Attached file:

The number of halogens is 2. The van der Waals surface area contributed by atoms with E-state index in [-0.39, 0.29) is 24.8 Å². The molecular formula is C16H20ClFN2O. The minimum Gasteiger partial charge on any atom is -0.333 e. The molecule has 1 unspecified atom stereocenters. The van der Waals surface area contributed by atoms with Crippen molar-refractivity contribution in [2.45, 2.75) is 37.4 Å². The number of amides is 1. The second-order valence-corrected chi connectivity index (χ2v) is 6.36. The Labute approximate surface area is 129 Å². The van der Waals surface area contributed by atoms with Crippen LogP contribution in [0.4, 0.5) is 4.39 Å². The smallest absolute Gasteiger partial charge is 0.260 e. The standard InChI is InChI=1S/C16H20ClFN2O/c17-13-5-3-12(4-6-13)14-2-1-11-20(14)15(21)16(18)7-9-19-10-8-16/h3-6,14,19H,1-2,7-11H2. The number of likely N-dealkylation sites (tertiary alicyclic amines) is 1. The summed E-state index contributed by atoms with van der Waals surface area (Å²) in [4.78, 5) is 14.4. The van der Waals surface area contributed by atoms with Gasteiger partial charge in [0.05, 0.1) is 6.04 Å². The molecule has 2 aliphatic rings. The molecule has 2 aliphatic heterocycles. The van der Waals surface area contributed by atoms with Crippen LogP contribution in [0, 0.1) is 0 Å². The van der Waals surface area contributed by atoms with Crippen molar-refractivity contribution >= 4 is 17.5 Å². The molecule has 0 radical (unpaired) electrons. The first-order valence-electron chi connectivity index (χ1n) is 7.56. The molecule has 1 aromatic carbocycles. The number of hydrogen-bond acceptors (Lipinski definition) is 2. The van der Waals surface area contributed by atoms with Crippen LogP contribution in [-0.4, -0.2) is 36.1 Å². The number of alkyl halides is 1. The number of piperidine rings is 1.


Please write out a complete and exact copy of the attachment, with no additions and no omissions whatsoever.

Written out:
The number of halogens is 2. The van der Waals surface area contributed by atoms with E-state index in [-0.39, 0.29) is 24.8 Å². The molecular formula is C16H20ClFN2O. The minimum Gasteiger partial charge on any atom is -0.333 e. The molecule has 1 unspecified atom stereocenters. The van der Waals surface area contributed by atoms with Crippen molar-refractivity contribution in [2.45, 2.75) is 37.4 Å². The number of amides is 1. The second-order valence-corrected chi connectivity index (χ2v) is 6.36. The Labute approximate surface area is 129 Å². The van der Waals surface area contributed by atoms with Crippen LogP contribution in [0.4, 0.5) is 4.39 Å². The smallest absolute Gasteiger partial charge is 0.260 e. The standard InChI is InChI=1S/C16H20ClFN2O/c17-13-5-3-12(4-6-13)14-2-1-11-20(14)15(21)16(18)7-9-19-10-8-16/h3-6,14,19H,1-2,7-11H2. The number of likely N-dealkylation sites (tertiary alicyclic amines) is 1. The summed E-state index contributed by atoms with van der Waals surface area (Å²) in [4.78, 5) is 14.4. The van der Waals surface area contributed by atoms with Gasteiger partial charge in [0.05, 0.1) is 6.04 Å². The molecule has 2 aliphatic rings. The molecule has 2 aliphatic heterocycles. The van der Waals surface area contributed by atoms with Crippen LogP contribution in [0, 0.1) is 0 Å². The van der Waals surface area contributed by atoms with Crippen molar-refractivity contribution >= 4 is 17.5 Å². The molecule has 0 radical (unpaired) electrons. The first-order valence-electron chi connectivity index (χ1n) is 7.56. The molecule has 1 aromatic carbocycles. The number of hydrogen-bond acceptors (Lipinski definition) is 2. The van der Waals surface area contributed by atoms with Crippen LogP contribution in [-0.4, -0.2) is 36.1 Å². The number of alkyl halides is 1. The number of piperidine rings is 1.